Zebrafish Lateral Line
In the last 20 years, the larval zebrafish lateral line has emerged as an excellent model for rapid in vivo screening of putative ototoxins, understanding ototoxic mechanisms, and developing protective therapies. The lateral line is an externally-located system of sensory organs (neuromasts) on the head and body of the animal. Like auditory cell lines, lateral line hair cells are exposed to the external medium, making drug incubation and visualization a simple process. Unlike auditory cell lines, however, each neuromast contains hair cells and supporting cells and each hair cell receives both afferent and efferent innervation. Therefore, the lateral line combines the convenience of a cell line with the power of an in vivo preparation for sensory perception assays.
Lateral line damage is most often analyzed using fluorescence assays. Vital dyes such as DASPEI and FM1-43 are rapidly and specifically taken up by lateral line hair cells and can be visualized with fluorescent microscopy (125–127). DASPEI is a mitochondrial potential dye commonly used for a rapid, holistic assessment of hair cell health, while FM1-43 or fluorescently-tagged aminoglycosides are taken up through MET channels at the apical surface of the hair bundle and therefore serve as a proxy for MET channel function (11, 128–130). Other vital dyes include Yo-Pro-1 and DAPI; generally considered nuclear labels for fixed tissue, both dyes are specifically taken up by lateral line hair cells in an intact animal (127, 131). Often, screens for potential ototoxins use a combination of dyes, allowing for simultaneous visualization of multiple hair cell compartments (9, 132). Figure 1 illustrates common methods for labeling lateral line hair cells described in this paragraph.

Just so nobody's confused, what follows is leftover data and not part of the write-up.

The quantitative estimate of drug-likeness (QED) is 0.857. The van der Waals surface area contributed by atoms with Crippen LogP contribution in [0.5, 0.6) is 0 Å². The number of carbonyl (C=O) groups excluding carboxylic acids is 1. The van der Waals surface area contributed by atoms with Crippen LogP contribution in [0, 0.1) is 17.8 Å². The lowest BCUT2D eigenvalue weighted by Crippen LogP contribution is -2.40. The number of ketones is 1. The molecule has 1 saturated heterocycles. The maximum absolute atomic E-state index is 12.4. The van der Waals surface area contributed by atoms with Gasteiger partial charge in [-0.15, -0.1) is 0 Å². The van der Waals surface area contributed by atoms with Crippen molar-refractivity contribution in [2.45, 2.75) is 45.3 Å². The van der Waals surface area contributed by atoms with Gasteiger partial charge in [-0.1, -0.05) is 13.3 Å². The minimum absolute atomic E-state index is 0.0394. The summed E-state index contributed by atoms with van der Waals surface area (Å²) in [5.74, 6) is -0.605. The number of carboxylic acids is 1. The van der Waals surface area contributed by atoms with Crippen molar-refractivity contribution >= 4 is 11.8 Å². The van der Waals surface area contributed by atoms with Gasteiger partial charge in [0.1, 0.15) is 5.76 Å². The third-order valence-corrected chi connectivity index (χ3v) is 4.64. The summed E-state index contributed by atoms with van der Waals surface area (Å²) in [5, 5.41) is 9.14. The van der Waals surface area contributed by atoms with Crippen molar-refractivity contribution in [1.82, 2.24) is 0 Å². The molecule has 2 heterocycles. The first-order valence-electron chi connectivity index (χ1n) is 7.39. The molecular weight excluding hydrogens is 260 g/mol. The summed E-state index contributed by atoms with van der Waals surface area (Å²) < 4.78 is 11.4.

Figure 1. Lateral line visualization using fluorescent markers. (A) Larval zebrafish head showing labeling with the vital dye DASPEI. White arrows denote examples of labeled neuromasts. The orange arrow shows the olfactory epithelium, which also labels with DASPEI. (B) A single neuromast labeled with the vital dye FM 1–43, that enters hair cells through the MET channel. (C) A single neuromast from a Brn3c:mGFP transgenic zebrafish, where hair cells express membrane-bound GFP (green). This fish was also live incubated with DAPI (blue) to selectively label hair cell nuclei.
In addition to vital dyes, several transgenic lines express hair cell-specific fluorescent proteins, allowing for rapid hair cell assessment. For example, the Tg(Brn3c:mGFP) line expresses EGFP in the plasma membrane, while hair cells in the myo6b:EGFP line express a cytosolic reporter (133, 134). Finally, behavioral assays provide a strong counterpoint to cellular assays. Zebrafish larvae show a dose-dependent reduction in rheotaxis (orientation to water flow) after exposure to neomycin or cisplatin (135, 136). Other groups have used startle response assays to measure lateral line damage (137, 138). While useful, behavioral assays should be interpreted with caution. Acoustically-driven startle responses are mediated by both the lateral line and inner ear, and bath application of ototoxins preferentially damages the lateral line; the drug generally does not rapidly penetrate the ear (137, 139). Therefore, an animal can have few lateral line hair cells and still show a robust acoustic startle response. Similarly, rheotaxis depends on multiple sensory systems, including vision and tactile responses (140). Conducting rheotaxis assays under far red light greatly reduces the visual component of the response but somatosensory cues are still present (135). Recently, transgenic fish lines engineered with a fluorescent calcium reporter have provided detail on hair cell function with single-cell resolution, allowing researchers to distinguish toxic effects on MET vs. synaptic transmission (141, 142). Physiological and behavioral techniques are labor-intensive and not suitable for high-throughput screening. However, they provide an excellent complement to cell-based assays once a putative ototoxin is identified.